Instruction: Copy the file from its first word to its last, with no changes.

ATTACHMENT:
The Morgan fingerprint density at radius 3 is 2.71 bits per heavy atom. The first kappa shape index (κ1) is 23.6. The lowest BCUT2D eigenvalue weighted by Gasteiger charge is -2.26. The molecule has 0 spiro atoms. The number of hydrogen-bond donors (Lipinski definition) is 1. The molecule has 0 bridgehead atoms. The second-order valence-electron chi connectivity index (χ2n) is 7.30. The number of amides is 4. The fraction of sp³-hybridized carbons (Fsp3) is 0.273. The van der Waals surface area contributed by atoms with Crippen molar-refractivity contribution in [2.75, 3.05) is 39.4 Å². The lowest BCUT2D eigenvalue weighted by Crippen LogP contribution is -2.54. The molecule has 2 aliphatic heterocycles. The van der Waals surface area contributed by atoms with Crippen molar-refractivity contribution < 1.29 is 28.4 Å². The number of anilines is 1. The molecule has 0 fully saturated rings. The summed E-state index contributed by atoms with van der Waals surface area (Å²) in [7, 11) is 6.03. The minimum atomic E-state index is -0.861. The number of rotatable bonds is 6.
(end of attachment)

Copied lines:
The Morgan fingerprint density at radius 3 is 2.71 bits per heavy atom. The first kappa shape index (κ1) is 23.6. The lowest BCUT2D eigenvalue weighted by Gasteiger charge is -2.26. The molecule has 0 spiro atoms. The number of hydrogen-bond donors (Lipinski definition) is 1. The molecule has 0 bridgehead atoms. The second-order valence-electron chi connectivity index (χ2n) is 7.30. The number of amides is 4. The fraction of sp³-hybridized carbons (Fsp3) is 0.273. The van der Waals surface area contributed by atoms with Crippen molar-refractivity contribution in [2.75, 3.05) is 39.4 Å². The lowest BCUT2D eigenvalue weighted by Crippen LogP contribution is -2.54. The molecule has 2 aliphatic heterocycles. The van der Waals surface area contributed by atoms with Crippen molar-refractivity contribution < 1.29 is 28.4 Å². The number of anilines is 1. The molecule has 0 fully saturated rings. The summed E-state index contributed by atoms with van der Waals surface area (Å²) in [7, 11) is 6.03. The minimum atomic E-state index is -0.861. The number of rotatable bonds is 6.